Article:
Israel is famous as the ‘Holy Land’, connecting three major religions: Judaism, Islam and Christianity. Many people of all religions make pilgrimages to the country each year. The capital city of Jerusalem has a history dating back thousands of years and visitors can take in sights such as the Dead Sea Scrolls in the museum there. However, the UN does not recognise Jerusalem as the capital city and most embassies can be found in Tel Aviv.
The country is situated on the Eastern part of the Mediterranean and sits in the GMT + 2 time zone, bordered by Syria and Lebanon to the north; Palestine and Jordan to the east and Egypt can be found to the south of the country. The disputed land of Gaza is part of Palestine, but is currently under the control of Hamas, a militant group. The country has several different climates. The south of the country can be extremely hot in summer while the north can be cool in winter. Autumn and spring both tend to be mild.
Israeli citizens have to pay income tax on all income earned, whether it is within Israel itself or abroad. Rates vary between 10 and 45% on personal taxation depending upon the level of income and the type.
Israel has a system of allowance points which grant the individual a certain amount of tax free income. Men have a starting point of 2.25 points, women have 2.75 points and each point is roughly the equivalent of $600 USD. Then extra points are added if there are dependent children in the family, although this is added to a woman’s tax allowance. The points are deducted from the tax when it has been calculated, rather than from total income.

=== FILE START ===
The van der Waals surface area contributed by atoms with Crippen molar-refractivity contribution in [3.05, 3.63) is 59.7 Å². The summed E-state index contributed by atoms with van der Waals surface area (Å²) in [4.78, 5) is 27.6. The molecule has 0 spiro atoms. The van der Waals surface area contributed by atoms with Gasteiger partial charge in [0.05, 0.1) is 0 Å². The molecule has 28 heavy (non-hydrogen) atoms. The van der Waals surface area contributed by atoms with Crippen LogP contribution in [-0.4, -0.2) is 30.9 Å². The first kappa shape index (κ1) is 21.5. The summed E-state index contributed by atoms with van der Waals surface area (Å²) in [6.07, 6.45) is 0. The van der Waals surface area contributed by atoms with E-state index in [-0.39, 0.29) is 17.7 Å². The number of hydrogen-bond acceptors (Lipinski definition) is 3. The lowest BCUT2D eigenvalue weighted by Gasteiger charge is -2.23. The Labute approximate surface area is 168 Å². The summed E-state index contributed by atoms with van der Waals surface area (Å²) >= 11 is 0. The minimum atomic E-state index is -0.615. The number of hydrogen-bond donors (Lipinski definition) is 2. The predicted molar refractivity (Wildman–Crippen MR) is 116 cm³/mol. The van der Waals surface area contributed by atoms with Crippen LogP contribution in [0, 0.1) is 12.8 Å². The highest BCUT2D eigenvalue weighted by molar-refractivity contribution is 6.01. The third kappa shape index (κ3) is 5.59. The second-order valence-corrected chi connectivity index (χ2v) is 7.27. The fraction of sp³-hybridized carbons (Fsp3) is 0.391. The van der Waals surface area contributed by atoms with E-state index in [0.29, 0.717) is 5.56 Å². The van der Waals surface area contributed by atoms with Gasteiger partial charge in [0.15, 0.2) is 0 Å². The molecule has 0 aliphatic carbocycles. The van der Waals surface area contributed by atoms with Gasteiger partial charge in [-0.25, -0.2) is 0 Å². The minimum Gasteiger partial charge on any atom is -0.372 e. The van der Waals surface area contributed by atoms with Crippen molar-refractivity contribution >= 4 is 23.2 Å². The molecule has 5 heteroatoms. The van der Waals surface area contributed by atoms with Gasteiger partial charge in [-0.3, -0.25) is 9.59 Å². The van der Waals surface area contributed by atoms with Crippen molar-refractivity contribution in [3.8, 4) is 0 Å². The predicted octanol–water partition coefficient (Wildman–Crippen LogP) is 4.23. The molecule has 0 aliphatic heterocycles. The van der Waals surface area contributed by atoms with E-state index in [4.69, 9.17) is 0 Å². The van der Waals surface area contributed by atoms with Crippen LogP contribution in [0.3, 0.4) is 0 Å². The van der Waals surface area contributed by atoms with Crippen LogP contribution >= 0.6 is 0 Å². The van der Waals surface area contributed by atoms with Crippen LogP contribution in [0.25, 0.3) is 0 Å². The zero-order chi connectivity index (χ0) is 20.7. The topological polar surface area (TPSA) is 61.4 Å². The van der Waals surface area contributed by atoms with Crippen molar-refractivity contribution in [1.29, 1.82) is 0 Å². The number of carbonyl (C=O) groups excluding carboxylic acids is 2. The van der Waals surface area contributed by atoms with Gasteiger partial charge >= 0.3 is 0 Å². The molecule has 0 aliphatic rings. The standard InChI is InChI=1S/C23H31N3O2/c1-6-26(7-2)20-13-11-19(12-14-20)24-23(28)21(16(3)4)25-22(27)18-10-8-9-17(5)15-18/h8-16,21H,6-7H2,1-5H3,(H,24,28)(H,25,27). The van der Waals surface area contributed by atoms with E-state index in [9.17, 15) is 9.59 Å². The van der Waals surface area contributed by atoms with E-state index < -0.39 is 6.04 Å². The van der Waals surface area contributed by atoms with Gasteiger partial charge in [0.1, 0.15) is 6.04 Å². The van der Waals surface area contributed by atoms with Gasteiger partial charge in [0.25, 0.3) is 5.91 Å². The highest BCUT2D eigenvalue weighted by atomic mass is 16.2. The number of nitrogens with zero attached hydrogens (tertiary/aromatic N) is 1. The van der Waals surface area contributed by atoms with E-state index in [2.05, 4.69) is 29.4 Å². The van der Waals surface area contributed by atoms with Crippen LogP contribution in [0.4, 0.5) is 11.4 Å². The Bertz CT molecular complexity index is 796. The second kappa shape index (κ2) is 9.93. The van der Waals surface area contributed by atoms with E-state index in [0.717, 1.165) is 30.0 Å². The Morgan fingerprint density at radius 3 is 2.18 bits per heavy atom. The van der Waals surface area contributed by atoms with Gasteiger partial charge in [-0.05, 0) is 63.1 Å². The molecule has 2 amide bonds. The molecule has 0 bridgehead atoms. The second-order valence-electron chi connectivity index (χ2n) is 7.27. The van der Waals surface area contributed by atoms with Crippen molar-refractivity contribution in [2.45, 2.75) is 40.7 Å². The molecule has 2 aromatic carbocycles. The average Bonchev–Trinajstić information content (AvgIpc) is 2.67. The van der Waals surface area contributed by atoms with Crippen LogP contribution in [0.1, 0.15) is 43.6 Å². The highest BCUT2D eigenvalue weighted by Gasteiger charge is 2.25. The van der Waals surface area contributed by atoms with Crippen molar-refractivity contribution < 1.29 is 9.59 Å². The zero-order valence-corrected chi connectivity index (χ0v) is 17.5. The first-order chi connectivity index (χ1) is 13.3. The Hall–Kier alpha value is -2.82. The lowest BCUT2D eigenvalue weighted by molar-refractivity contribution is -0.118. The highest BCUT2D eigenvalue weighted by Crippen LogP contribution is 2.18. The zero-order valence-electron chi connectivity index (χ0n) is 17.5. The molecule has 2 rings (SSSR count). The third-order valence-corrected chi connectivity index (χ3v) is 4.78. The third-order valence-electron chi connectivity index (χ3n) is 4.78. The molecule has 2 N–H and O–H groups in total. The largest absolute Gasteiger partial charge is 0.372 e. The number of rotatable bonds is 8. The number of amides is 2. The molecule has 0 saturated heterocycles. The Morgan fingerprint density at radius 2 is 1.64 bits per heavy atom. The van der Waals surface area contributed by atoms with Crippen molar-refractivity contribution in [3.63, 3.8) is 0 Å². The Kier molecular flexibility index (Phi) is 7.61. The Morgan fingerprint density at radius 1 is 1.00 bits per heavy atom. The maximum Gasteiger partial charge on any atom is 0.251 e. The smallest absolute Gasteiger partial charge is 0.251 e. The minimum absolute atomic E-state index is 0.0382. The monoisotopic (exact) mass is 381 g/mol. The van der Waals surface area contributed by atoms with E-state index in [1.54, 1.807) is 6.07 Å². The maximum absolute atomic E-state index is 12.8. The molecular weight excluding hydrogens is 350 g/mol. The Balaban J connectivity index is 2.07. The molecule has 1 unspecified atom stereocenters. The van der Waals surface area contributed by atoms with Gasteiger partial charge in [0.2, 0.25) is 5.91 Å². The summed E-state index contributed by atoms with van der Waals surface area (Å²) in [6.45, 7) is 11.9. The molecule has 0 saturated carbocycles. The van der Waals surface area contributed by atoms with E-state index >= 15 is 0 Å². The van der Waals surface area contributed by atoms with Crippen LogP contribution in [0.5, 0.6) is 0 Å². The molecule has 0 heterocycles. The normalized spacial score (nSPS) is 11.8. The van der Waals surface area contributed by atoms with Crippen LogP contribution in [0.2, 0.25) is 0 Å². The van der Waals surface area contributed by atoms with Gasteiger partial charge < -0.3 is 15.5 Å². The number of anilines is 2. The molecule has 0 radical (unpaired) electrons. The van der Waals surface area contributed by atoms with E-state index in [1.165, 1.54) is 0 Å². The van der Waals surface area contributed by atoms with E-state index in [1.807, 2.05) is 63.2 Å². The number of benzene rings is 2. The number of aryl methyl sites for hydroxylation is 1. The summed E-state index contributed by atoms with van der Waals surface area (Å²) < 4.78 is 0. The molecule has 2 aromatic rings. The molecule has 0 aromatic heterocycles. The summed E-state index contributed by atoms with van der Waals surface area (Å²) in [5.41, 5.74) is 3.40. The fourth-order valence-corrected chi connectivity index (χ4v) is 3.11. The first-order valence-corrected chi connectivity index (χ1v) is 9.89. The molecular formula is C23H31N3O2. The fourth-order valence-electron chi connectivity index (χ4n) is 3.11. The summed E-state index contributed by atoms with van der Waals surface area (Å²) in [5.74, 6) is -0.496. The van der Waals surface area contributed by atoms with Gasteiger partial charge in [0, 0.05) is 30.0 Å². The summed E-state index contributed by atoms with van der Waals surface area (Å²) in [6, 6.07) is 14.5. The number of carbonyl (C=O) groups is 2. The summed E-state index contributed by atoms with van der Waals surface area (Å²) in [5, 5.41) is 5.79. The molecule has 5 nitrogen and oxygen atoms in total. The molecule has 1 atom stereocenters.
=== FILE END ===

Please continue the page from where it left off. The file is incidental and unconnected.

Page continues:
New immigrants (who are considered to be Israeli residents) are entitled to an extra 3 points in their first three years in the country, 2 points for their fourth year and 1 for their fifth. In their sixth year they are only entitled to the same points allowance as other residents. New residents are also entitled to a tax break of ten years on income from non-Israeli sources.
Visa, Residency & Immigration Laws
When travelling to Israel it is essential that your passport still has six months left run. A short stay visa will allow a visitor to remain in the country for up to three months. Requests for work permits must be made to the Ministry of the Interior.
Some people can obtain a tourist visa upon entry into Israel free of charge, although this depends upon the country of origin. Residents of most European countries will qualify for this, though a complete list of qualifying nations can be obtained from the website of the Israeli government. These visas can be extended when you are in the country though this will incur a fee.
Immigration visas are processed via the Jewish agency, which makes the recommendation for the visa to be issued. Work permits can be issued while you are still in your country of origin or while you are in Israel on a tourist visa. No foreign worker is permitted to work in Israel without a valid permit. It is the employer who must apply for the work permit. The worker will have their passport stamped with the visa which carries the name of the employer. After one year an application must be made to extend the permit, even if it was originally issued for a longer period of time.